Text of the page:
Annual Minimum Exposed Snow and Ice Cover: More information

Note: The MODICE data presented here are preliminary data and are subject to further quality control.

The map shows annual minimum exposed snow and ice cover for each of the years of the NASA Earth Observing System era (2000-2013). This product indicates those areas that never reveal complete soil or vegetation cover across a pixel during the particular year. The interannual variability of snow cover around the globe makes individual acquisitions unreliable for indicating the proper extent of time change of the cryosphere. The MODICE product instead uses the complete daily time series of MODIS for each year to effectively shrink-wrap those land areas that remain snow and ice throughout the year (Painter et al., 2012). In turn, this gives the first available annually resolved indication of the baseline extent of the cryosphere on land.  In the map, the annual exposed ice is indicated by blue pixels.

This sample image from Annual Minimum Exposed Snow and Ice Cover shows snow and ice cover on Greenland in 2000.

Maps for each year are generated using the MODICE algorithm, which analyzes daily fractional snow and ice cover images generated using the MODIS Snow Covered Area and Grain Size (MODSCAG) model (Painter et al., 2009). Unlike many glacier products, no interpretation is needed – this is simply each year’s minimum extent of snow and ice.  That is, we are straightforwardly detecting (to the degree that the extensive time series and cloud cover occlusion permits) those footprints on the ground that keep snow and/or ice at the surface all year. The resolution of the data is higher than the other maps presented here, so changes may be better observed by zooming in, particularly to Alaska.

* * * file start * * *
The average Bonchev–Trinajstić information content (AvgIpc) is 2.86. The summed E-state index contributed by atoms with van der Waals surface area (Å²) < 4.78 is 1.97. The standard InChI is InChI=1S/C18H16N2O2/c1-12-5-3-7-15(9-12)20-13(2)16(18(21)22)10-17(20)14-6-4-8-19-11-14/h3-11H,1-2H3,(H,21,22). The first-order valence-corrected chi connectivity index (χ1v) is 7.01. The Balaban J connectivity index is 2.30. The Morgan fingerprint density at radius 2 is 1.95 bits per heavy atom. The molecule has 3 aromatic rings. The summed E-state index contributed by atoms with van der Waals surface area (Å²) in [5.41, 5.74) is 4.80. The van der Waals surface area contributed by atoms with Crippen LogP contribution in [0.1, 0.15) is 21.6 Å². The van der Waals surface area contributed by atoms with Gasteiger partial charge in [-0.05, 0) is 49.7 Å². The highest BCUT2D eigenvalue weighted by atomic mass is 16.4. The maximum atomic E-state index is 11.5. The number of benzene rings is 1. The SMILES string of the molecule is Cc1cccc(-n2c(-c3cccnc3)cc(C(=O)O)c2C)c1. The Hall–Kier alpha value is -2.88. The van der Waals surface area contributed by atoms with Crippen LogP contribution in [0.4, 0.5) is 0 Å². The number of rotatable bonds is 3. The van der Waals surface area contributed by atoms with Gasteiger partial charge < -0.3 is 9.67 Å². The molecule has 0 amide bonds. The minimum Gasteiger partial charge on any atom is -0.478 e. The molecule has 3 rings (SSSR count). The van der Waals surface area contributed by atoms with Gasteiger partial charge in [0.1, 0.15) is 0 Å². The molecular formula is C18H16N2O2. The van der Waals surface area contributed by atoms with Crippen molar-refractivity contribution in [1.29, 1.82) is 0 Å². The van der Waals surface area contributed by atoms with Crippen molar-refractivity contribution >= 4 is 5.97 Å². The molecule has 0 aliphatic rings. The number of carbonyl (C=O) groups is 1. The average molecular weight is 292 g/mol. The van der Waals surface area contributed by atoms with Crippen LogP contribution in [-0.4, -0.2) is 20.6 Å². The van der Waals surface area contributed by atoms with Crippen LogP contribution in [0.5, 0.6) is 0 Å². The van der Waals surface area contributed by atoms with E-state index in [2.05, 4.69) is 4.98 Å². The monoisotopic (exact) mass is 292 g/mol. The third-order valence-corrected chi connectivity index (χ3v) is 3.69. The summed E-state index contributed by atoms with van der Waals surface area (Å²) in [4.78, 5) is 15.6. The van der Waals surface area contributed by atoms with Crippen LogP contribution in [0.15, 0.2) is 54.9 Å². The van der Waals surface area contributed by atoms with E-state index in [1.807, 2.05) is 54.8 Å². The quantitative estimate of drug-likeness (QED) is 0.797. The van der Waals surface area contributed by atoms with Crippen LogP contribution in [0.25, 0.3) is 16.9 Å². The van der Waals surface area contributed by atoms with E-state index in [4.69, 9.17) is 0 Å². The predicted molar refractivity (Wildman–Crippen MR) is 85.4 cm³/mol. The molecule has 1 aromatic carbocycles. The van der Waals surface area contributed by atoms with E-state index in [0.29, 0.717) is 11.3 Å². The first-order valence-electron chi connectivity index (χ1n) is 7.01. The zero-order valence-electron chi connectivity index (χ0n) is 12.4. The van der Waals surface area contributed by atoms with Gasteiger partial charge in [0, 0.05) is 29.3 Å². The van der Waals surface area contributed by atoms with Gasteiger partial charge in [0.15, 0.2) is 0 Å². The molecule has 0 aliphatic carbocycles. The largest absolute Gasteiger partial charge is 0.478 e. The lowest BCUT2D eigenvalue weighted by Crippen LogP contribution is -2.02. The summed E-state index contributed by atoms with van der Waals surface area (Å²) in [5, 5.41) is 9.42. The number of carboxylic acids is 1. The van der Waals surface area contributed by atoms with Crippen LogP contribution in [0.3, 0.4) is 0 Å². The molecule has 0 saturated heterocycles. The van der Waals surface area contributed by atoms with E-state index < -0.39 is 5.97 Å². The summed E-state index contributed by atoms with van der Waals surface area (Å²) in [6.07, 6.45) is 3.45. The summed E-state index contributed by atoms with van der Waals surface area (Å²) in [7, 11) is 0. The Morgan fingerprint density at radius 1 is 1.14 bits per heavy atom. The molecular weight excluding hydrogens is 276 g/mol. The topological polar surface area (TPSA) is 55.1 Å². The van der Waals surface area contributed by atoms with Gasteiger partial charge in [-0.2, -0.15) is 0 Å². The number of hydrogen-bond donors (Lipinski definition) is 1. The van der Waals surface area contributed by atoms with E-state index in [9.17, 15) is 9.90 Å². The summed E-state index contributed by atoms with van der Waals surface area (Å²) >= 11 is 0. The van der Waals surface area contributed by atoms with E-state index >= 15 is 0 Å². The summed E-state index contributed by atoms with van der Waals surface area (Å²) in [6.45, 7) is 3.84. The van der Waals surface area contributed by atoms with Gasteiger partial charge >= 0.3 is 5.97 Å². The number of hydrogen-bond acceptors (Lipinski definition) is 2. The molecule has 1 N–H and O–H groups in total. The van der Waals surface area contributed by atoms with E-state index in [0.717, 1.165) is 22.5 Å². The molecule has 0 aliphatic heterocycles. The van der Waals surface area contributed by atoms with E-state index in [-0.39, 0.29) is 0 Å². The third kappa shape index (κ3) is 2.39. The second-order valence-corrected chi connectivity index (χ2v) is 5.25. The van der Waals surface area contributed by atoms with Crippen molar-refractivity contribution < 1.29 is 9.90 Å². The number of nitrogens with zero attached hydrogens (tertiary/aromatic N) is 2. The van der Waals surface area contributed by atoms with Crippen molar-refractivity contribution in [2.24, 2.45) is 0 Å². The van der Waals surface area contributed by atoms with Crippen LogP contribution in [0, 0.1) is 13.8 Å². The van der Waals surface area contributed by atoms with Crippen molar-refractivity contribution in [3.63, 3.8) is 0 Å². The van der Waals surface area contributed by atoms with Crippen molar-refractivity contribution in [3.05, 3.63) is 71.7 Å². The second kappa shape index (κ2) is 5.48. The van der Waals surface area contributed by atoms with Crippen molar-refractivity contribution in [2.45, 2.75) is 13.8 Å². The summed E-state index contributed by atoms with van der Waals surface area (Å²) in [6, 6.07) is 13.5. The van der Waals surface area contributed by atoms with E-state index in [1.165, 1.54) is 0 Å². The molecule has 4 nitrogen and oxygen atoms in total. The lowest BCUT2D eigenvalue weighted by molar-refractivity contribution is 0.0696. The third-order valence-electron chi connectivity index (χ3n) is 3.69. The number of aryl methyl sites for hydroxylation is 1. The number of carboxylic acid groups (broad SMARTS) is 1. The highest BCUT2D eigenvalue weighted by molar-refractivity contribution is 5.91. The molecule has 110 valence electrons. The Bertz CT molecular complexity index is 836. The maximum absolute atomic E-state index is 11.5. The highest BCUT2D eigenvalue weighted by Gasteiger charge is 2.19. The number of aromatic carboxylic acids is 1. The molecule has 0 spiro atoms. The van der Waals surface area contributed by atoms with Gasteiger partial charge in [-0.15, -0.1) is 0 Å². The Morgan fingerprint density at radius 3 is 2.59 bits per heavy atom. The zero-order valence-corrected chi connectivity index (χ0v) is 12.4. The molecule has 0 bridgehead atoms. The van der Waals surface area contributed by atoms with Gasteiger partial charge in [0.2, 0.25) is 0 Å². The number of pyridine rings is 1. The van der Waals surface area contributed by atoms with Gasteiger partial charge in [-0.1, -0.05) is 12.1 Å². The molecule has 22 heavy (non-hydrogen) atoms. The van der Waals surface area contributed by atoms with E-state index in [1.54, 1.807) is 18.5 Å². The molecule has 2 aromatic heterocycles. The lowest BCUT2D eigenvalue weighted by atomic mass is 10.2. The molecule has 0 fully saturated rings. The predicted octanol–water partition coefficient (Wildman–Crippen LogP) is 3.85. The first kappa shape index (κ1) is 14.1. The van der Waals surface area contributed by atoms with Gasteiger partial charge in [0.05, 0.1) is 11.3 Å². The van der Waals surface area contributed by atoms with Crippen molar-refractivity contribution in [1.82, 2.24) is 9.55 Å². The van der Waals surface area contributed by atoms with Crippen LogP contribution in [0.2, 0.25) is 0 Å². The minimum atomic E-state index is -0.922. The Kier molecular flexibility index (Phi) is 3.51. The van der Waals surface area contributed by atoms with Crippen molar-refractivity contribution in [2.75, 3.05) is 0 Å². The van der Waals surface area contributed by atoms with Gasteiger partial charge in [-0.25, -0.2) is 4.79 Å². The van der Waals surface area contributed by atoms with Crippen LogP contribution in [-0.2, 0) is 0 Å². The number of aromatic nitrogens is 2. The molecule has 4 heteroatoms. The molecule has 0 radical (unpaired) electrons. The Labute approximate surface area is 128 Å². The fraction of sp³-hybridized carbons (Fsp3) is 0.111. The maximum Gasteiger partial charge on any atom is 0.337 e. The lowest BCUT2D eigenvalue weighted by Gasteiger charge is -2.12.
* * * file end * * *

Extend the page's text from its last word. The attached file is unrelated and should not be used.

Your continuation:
Now, because we are looking for exposed snow and ice, MODICE does not map debris-covered glaciers and on occasion will not map the dark Forbes bands of ogives.  There are also times when cloud cover is too persistent for us to see the surface reliably (with adequate view geometry) within a year and as such we leave those pixels indicated in yellow as “Not Seen”.  Finally, land/water masks are needed to filter out oceans and lakes where shallow water can appear as snow and ice.  However, land/water masks are imperfect due to classification and geolocation issues.  We are now using the MOD44W land/water mask, which is considered the best available for the MODIS data stream (Carroll et al., 2009).

See the reference below for further details on the MODICE algorithm and MODSCAG model.

References

Carroll, M., J. Townshend, C. DiMiceli, P. Noojipady, and R. Sohlberg (2009), A new global raster water mask at 250 meter resolution, International Journal of Digital Earth, 2(4). 

Painter, T. H., M. J. Brodzik, A. Racoviteanu, and R. L. Armstrong (2012), Automated mapping of Earth’s annual minimum exposed snow and ice with MODIS, Geophys. Res. Lett., 39(L20501).

Painter, T. H., K. Rittger, C. McKenzie, P. Slaughter, R. E. Davis, and J. Dozier (2009), Retrieval of subpixel snow covered area, grain size, and albedo from MODIS, Remote Sensing of Environment, 113, 868-879.

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